Typically concealed, ignored and neglected, Toronto’s laneways are an intriguing example of ambiguous spaces in the built environment that we take great delight in exploring. For those unfamiliar with the term ‘laneway’, it is essentially an alley that runs behind several properties and provides rear access to garages, parking pads or storage for residential and commercial buildings. It’s very common to see a range of building types co-existing side-by-side along a laneway — from a humble or dilapidated garden shed to a high-end and finely crafted small house or guest unit. Until recently, laneways remained a well-kept secret, tucked away out of sight in Toronto, but that is changing — and at a rapid pace!
In response to a housing shortage, city planners, architects and community organizations have set their sights on laneways. Initiatives such as The Laneway Project and Laneways as Bikeways are taking steps to revitalize these spaces in support of small scale housing and other community-driven development strategies such as public green spaces, safe bike lanes and art installations. The City of Toronto is promoting laneway housing by providing funding to homeowners through the Affordable Laneway Suites Program.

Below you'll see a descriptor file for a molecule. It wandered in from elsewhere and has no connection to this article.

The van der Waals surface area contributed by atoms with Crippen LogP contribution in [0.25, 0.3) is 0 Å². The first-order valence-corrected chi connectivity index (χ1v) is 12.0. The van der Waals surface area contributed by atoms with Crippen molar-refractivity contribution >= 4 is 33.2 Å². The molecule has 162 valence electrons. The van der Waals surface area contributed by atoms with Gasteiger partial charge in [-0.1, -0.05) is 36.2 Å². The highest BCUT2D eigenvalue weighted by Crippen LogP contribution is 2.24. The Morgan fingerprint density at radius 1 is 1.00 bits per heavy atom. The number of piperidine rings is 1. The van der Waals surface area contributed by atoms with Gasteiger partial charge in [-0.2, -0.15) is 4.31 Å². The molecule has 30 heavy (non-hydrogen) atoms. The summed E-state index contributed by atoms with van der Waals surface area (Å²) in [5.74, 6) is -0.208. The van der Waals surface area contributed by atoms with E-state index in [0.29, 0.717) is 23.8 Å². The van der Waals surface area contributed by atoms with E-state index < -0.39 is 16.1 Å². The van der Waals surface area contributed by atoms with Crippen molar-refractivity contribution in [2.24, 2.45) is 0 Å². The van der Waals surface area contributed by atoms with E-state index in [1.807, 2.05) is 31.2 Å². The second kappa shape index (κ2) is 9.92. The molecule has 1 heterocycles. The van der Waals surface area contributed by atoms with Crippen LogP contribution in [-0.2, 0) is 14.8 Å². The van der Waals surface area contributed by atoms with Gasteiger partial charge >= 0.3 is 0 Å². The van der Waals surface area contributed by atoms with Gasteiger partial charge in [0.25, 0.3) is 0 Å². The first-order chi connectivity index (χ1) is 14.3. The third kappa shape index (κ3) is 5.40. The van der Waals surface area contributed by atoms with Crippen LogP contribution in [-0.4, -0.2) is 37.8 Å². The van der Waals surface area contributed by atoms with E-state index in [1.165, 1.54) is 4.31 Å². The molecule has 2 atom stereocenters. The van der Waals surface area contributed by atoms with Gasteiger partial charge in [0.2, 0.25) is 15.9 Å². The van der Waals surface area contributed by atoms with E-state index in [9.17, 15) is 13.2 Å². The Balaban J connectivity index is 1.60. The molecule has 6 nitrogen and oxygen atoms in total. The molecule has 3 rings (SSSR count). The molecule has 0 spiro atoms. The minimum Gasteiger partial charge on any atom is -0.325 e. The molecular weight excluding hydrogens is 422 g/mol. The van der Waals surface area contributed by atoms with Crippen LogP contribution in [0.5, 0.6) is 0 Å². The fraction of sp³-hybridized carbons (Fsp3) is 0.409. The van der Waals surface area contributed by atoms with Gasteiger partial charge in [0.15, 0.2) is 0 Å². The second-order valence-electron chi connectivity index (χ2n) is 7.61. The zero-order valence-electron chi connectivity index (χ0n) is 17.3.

In addition to the great potential we see for development of these latent spaces, laneways also present a refreshingly informal side of the built fabric of Toronto, which often stands in sharp contrast to the highly formal, decorative and continuous bay-and-gable victorian rowhouse fabric so prevalent in the city. ‘Grey area’ sites that are unnoticed, informal or not clearly defined programmatically, present opportunities to design new or experimental forms of housing, community amenities and landscape spaces that offer up a new understanding of the city that we find intriguing.
Photos by Owen McCabe